During the winter holiday season, Mrs. So saw a support ticket for an airline passenger trying to fly home to Hong Kong. The airline wanted a lab report PDF, which the lab needed to generate ad hoc but wasn’t permitted to send by email. Mrs. So “coded something up and got the signoff from the lab”—transitioning the manual lab report generation into an automated custom report on the patient’s secured results page that even included specific terms the airline wanted. “I learned later that everyone else was stuck at the airport because their lab reports did not show the specific items we were able to include, but we helped that person get home. Thanks to this collaboration during peak travel and varying country restrictions, the auto-generated lab reports during this time have been self-sustaining to help others as well.”

As the U.S. emerges from the pandemic, Primary.Health “can package what we’ve done to support other research efforts and countries,” says Mrs. So. “If we look around the world, it’s going to take all of us to move the future of data, science and equity forward.”

Five Questions for Lauri A. Hicks, DO ’99

Captain, US Public Health Service; Director, Office of Antibiotic Stewardship, Division of Healthcare Quality Promotion, Centers for Disease Control and Prevention

How did you become interested in epidemiology as a career? What propelled you from the University of Connecticut and PCOM to the CDC?

“I always was very interested in disease prevention and health promotion, even while in college. I really liked the osteopathic approach and philosophy, especially the emphasis on disease prevention, and PCOM was not far from my family in Pennsylvania. PCOM was the only medical school I applied to.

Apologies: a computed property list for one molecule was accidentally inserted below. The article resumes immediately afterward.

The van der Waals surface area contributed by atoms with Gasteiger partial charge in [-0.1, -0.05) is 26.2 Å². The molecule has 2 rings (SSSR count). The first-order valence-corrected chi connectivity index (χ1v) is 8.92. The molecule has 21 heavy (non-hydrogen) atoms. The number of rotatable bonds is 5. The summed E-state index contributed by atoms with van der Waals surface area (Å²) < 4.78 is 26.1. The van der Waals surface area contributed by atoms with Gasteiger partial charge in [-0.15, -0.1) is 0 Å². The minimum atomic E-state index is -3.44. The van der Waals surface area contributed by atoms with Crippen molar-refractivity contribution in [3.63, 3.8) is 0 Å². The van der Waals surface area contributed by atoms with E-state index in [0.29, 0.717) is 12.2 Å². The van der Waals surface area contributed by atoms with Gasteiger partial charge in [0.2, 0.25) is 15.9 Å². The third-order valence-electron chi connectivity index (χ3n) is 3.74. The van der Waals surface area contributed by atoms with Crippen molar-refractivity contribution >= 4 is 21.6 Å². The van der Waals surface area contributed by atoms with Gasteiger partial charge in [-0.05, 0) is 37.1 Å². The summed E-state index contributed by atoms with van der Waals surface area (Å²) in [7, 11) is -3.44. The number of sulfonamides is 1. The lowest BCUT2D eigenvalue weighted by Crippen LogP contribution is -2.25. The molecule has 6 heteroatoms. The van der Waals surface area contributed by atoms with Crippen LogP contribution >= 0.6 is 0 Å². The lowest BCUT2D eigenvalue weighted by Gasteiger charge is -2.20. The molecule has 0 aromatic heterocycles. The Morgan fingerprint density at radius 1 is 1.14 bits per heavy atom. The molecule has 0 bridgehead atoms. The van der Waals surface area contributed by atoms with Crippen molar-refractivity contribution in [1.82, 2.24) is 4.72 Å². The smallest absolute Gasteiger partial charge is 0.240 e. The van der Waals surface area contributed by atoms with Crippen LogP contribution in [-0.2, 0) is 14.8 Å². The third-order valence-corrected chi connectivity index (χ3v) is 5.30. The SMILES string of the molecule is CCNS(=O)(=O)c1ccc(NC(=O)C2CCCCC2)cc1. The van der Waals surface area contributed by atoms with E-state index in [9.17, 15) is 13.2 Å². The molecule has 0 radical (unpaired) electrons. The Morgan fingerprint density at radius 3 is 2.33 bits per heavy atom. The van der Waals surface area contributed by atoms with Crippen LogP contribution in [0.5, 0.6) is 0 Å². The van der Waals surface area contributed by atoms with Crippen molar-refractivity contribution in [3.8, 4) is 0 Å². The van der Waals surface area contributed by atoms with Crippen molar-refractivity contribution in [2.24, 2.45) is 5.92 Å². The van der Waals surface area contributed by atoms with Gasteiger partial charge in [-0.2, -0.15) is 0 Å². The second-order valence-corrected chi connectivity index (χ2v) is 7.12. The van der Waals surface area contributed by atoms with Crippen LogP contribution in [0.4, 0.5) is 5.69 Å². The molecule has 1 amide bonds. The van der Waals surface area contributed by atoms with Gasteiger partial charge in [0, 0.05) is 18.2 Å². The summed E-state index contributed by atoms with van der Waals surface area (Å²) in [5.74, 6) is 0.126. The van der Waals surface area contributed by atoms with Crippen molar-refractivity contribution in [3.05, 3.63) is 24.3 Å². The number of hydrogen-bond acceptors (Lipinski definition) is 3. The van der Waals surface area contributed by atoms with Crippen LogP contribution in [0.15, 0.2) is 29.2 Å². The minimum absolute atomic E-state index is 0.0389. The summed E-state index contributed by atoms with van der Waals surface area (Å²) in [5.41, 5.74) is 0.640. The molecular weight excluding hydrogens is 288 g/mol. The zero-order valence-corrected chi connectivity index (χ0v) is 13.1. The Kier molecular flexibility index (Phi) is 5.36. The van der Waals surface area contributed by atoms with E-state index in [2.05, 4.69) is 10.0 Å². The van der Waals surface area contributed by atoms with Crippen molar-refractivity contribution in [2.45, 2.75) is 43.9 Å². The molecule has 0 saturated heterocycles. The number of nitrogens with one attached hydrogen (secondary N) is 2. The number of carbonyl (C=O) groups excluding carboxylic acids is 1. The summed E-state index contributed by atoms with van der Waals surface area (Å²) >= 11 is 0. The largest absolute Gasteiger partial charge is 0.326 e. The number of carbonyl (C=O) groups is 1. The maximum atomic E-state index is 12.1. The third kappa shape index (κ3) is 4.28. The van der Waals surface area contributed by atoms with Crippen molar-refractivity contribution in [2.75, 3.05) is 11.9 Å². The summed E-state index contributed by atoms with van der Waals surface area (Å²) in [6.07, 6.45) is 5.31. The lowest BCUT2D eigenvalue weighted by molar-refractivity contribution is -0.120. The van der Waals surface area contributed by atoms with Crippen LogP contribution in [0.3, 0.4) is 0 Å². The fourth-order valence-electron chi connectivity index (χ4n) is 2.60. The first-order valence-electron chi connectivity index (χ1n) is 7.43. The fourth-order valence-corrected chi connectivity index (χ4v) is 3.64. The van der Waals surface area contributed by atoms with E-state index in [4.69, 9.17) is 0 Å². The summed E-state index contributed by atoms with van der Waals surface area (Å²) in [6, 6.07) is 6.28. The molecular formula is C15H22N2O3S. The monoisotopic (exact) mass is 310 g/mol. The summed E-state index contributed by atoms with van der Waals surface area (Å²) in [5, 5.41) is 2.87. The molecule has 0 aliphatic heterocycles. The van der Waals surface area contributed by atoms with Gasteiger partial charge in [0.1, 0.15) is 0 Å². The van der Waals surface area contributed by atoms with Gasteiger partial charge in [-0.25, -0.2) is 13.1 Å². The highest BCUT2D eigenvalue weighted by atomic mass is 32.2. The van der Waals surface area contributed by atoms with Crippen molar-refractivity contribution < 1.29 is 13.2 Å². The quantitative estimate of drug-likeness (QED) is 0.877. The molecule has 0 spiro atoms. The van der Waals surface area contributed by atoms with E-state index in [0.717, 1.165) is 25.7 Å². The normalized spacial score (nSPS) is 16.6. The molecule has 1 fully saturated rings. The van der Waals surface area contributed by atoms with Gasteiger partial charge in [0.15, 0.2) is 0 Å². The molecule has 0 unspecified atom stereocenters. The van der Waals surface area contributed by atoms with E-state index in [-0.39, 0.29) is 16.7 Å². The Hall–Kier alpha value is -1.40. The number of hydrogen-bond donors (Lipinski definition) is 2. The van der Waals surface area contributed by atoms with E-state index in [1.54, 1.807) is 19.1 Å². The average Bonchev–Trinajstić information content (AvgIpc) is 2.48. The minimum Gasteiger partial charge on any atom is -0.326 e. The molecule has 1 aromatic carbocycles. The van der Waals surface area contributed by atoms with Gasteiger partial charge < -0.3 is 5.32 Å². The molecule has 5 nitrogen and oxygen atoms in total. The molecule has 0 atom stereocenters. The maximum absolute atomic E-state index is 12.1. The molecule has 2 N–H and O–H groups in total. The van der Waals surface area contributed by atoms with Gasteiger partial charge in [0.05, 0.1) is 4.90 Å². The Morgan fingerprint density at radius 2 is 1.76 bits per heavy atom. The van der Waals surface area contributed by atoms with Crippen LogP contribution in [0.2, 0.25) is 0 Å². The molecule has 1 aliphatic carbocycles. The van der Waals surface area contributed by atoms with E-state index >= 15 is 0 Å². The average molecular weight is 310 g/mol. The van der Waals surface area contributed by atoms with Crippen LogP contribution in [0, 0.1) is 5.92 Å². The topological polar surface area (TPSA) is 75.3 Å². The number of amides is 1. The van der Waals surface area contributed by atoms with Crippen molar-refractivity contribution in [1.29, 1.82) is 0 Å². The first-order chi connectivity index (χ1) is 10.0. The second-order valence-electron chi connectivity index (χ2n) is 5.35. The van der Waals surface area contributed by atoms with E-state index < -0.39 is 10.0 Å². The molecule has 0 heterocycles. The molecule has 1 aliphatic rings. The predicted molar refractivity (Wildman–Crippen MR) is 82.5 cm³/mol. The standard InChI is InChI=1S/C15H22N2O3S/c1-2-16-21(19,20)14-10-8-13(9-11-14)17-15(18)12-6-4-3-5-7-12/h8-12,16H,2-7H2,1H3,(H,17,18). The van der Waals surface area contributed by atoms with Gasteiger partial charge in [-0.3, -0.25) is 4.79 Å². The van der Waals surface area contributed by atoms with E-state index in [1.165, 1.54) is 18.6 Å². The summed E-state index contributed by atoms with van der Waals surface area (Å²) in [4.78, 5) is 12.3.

During my clinical years, I enjoyed the process of thinking through challenging cases, which led me to internal medicine. It wasn’t until I arrived in my internal medicine residency at UConn that I seriously considered public health as a career path. I had several excellent mentors, including Drs. Richard Garibaldi (chairman of Internal Medicine at the time) and Jack Ross, both infectious diseases physicians who told me I should look into the Epidemic Intelligence Service (EIS) program, a two-year applied epidemiology and disease detective training program at CDC. This was an opportunity to apply my interests in disease prevention at a population level.

I applied to the EIS program during my chief residency year. I subsequently did an infectious diseases fellowship at Brown University, but I returned to CDC permanently in 2007 to work for the Respiratory Diseases Branch. I now lead the Office of Antibiotic Stewardship in the Division of Healthcare Quality Promotion. It’s hard to believe that I have now been at CDC for nearly 16 years!”

What is your role now in your COVID deployment?

“I have been working almost continuously on CDC’s COVID-19 pandemic response since March 2020. I deployed initially to lead CDC’s Deployment Assessment and Monitoring Team for nearly 10 months. In that role, I was responsible for monitoring for COVID-19 among CDC staff and protecting the health of CDC’s workforce. I also provided consultation to several other federal partners, including FEMA and the Department of Homeland Security. In the months after that deployment, I served in a clearance role reviewing content pertaining to healthcare infection prevention and control and COVID-19.

I just started in a new role as the Chief Medical Officer for the Vaccine Task Force. My team is responsible for monitoring the safety of the COVID-19 vaccines, responding to clinical inquiries, and developing guidance and policy on vaccine administration with input from the Advisory Committee on Immunization Practices. This is both a daunting and exciting role, and I feel honored to have the opportunity to work with so many passionate colleagues on the response.”